Every other Thursday, we bring you Nicholas Day -- on cooking for children, and with children, and despite children. Also, occasionally, on top of.
Today: Nicholas has come to terms with feeding his children this pizza for breakfast -- you should too.
This is a story about Zen and pizza. It’s also about seasonal produce and whole wheat flour, but that comes later. Acceptance comes first.
Back before we were parents and addled and desperate, my wife and I babysat a friend’s toddler overnight, and before we put him to bed, we ran the highlight reel of the day:
“And what did you have for breakfast?”
“No, for breakfast, in the morning.”
When his mother came back, I said, because I was naive and not yet a parent and because I honestly thought it was funny, “You know what’s funny—Henry insisted that he had pizza for breakfast.”
“Mm-hmm,” she said. “He did.”
Two children later, I want to say: I understand now. And if you are tempted to serve pizza for breakfast and every other night, I am here to encourage you.
Accepting pizza for breakfast took children. But I have never understood why you’re not supposed to eat pizza every other night. Pizza is bread plus vegetables plus fat. The ingredients aren’t the problem. (The proportions, on the other hand.)
There’s no better time to make pizza than the summer, especially when the weather catches its breath between heat waves. In the summer, you can throw almost anything on a pizza and be rewarded. Think of it as a way to show off the seasonal bounty. Think of it as a serving dish that you eat.
But there are some parameters:
1) Channel your inner Thomas Merton: be ascetic. Do not covet. You want your spring onion pizza to sing of spring onions. Winter is the time for polyphonous pizzas.
2) Slice thinly. Mandoline-thin, if you have the mandoline.
3) Make your crust half-whole wheat, at least.
The latter isn’t about being healthy, not necessarily, although if that’s what you need to convince yourself it is OK to serve pizza for breakfast, it can be about that. But it is mostly about taste: most vegetable pizzas, especially ones with more eccentric toppings, are simply more satisfying with whole wheat crust. (You can use white whole wheat or the old-fashioned kind; the latter is more bitter but more robust, the former lighter.)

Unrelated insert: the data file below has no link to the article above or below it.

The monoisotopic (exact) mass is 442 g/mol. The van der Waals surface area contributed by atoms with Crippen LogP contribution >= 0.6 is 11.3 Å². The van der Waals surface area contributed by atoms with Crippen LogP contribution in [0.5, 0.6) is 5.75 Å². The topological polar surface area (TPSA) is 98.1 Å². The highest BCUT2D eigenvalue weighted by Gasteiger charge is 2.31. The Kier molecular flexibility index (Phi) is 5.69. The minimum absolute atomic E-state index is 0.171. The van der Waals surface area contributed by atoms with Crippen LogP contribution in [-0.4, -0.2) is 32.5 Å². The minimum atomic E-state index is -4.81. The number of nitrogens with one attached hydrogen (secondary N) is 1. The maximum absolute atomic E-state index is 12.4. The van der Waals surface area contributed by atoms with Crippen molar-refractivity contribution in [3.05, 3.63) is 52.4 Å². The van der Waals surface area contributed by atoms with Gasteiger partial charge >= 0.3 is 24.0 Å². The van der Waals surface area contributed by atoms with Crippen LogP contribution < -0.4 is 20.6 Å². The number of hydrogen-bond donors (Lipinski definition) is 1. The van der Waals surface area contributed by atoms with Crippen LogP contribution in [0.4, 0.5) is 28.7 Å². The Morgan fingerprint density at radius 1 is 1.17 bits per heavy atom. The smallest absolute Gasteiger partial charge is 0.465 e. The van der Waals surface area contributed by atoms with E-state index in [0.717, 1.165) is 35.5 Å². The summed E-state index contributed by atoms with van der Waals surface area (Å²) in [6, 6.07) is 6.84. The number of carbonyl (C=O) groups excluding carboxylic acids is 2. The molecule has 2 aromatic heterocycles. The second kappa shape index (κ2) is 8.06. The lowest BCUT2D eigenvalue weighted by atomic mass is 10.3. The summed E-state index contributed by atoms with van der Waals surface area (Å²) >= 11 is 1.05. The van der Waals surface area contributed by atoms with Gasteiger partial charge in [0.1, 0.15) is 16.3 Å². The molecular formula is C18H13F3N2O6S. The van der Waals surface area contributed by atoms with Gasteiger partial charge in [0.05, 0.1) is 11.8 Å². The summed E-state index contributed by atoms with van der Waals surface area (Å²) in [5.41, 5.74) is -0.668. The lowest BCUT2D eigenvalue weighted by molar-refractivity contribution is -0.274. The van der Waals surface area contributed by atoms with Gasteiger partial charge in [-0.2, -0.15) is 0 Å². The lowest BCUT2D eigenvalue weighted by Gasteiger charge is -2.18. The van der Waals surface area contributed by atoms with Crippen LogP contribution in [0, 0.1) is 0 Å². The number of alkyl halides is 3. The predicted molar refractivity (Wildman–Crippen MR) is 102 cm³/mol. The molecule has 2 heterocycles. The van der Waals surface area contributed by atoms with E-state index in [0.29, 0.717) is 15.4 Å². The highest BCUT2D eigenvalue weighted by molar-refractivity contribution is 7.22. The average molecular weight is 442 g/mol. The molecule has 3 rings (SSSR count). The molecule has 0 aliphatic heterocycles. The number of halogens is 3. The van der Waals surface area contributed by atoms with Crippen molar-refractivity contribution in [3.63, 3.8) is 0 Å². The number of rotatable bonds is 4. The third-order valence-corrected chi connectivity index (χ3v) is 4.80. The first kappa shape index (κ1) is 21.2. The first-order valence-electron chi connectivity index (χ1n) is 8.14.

A lot of recipes with whole wheat flour include just enough for you not to notice it. This is the opposite. Here you need enough whole wheat flour to notice it.
This is not the place to use tomatoes or mozzarella. A pizza margherita does not taste better with a backbone of earthy wheat. (A pizza margherita shouldn’t be on earth at all: it should float.) Think zucchini, potatoes, young onions. Think spinach—as Jim Lahey famously did with his Popeye pizza. Think vegetables with some heft. (And think fruit, if it can handle it: plums, say.) Mix with herbs, if they’d work. Toss the vegetables with oil or cheese, but don’t lacquer the top with it.
Many of these ideas I have stolen from Lahey, who was a demented genius of pizza long before he opened an actual pizzeria. His Sullivan Street potato pizza is legendary. But the crust here is adapted from Maggie Glezer’s Artisan Baking and it is a marvel of simplicity and time: tiny amounts of yeast; mix until wet; pause; knead; kill the afternoon; make. (If your afternoon is not yours to kill, let the dough ferment for as long as you have, then stick it in the fridge, for a few days if you like.)
Will your child like this pizza as much as something with a paperweight of mozzarella? Maybe not tonight. But with time they’ll be eating it for breakfast.
As the saying goes: if life gives you children, make pizza.
Dough adapted from Maggie Glezer's Artisan Baking. Inspiration from Jim Lahey.
Makes 2 rectangular pizzas
1 2/3 cup bread flour
1 2/3 cup whole wheat or white whole wheat flour
1 2/3 cup water
1/4 teaspoon yeast
2 teaspoons sea salt
Photos by James Ransom
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